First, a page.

Grandinetti, last seen stateside in Paolo Agazzi's "The Day Silence Died," gives a great performance, looking handsome--even with his receding hairline--and giving Marco a husky melancholy as attractive as it is restrained. Camara, too, does a good job playing the lonely, confused Benigno, much less appealing than his new friend, and who eventually crosses a line and suffers greatly for his transgression. It's a testament to Almodovar's skill that Benigno's moment of weakness, while unpardonable, can be seen with the proper sympathy and complexity, instead of too easily labeled merely antisocial or criminal.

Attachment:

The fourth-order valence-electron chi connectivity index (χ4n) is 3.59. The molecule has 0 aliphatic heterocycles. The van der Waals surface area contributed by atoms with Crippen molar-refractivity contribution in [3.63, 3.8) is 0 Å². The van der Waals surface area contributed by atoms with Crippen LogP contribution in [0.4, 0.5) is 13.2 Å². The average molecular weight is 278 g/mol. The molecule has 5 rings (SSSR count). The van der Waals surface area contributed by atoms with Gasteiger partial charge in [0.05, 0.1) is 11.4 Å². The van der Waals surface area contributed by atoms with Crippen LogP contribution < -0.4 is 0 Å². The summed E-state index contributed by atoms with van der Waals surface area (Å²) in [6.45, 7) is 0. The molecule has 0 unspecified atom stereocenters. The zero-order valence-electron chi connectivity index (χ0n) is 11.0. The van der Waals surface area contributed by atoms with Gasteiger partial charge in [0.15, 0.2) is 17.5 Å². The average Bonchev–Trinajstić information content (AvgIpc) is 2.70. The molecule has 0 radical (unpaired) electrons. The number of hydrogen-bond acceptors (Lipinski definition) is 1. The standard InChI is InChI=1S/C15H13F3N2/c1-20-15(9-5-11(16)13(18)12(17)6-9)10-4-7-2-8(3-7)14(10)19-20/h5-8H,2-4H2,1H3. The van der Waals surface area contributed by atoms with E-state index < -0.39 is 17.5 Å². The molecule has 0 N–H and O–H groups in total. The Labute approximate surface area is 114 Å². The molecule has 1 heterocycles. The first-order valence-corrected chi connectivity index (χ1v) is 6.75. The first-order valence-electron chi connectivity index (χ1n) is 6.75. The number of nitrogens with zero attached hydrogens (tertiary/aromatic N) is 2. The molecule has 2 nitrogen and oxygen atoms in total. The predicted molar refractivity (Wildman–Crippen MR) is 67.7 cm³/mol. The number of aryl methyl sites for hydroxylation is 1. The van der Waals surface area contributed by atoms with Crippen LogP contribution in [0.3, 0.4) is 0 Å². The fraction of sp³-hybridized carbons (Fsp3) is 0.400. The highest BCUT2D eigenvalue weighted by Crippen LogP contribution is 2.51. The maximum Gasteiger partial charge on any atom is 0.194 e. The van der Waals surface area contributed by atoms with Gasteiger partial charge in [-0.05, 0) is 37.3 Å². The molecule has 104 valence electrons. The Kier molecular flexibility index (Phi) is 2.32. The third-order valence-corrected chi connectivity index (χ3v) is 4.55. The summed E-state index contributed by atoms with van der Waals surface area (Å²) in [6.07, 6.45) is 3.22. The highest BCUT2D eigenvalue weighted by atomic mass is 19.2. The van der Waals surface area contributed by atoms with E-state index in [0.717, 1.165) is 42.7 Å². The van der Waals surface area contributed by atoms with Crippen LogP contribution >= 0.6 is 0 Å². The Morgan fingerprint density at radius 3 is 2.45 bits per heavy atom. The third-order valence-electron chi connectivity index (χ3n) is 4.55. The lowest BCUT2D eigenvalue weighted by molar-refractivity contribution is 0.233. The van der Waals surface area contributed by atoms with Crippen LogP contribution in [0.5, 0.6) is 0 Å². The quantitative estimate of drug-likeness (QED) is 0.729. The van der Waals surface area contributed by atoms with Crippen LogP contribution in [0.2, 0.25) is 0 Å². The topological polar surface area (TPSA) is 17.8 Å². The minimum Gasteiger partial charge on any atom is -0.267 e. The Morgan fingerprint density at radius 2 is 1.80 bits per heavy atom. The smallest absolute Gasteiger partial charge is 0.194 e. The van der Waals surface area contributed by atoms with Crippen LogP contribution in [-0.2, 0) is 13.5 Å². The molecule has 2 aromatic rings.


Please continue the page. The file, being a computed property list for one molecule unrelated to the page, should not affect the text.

And if Dover Koshashvili's recently released "Late Marriage" has what is considered one of the most realistic sex scenes in movies, Almodovar's latest contains one of the most surreal. Staged as a silent film, the scene, which manages to be intensely beautiful and extremely shocking simultaneously, features a miniaturized man's excursion on, around and eventually inside the body of his sleeping wife, who manages to have a climax in the process. It's an incredible and jarring vision, and one that examines both what might be considered man's most primal urge--sexual desire--and his most Freudian: the longing to return to the comfort of the womb. Needless to say, it's not for the conservative viewer and will likely ruffle a few feathers, but it remains the most memorable and profound portion of an already thoughtful, intelligent film. Starring Javier Camara, Dario Grandinetti, Leonor Watling and Rosario Flores. Directed and written by Pedro Almodovar. A Sony Pictures Classics release. Drama. Spanish-language; subtitled. Rated R for nudity, sexual content and some language. Running time: 112 min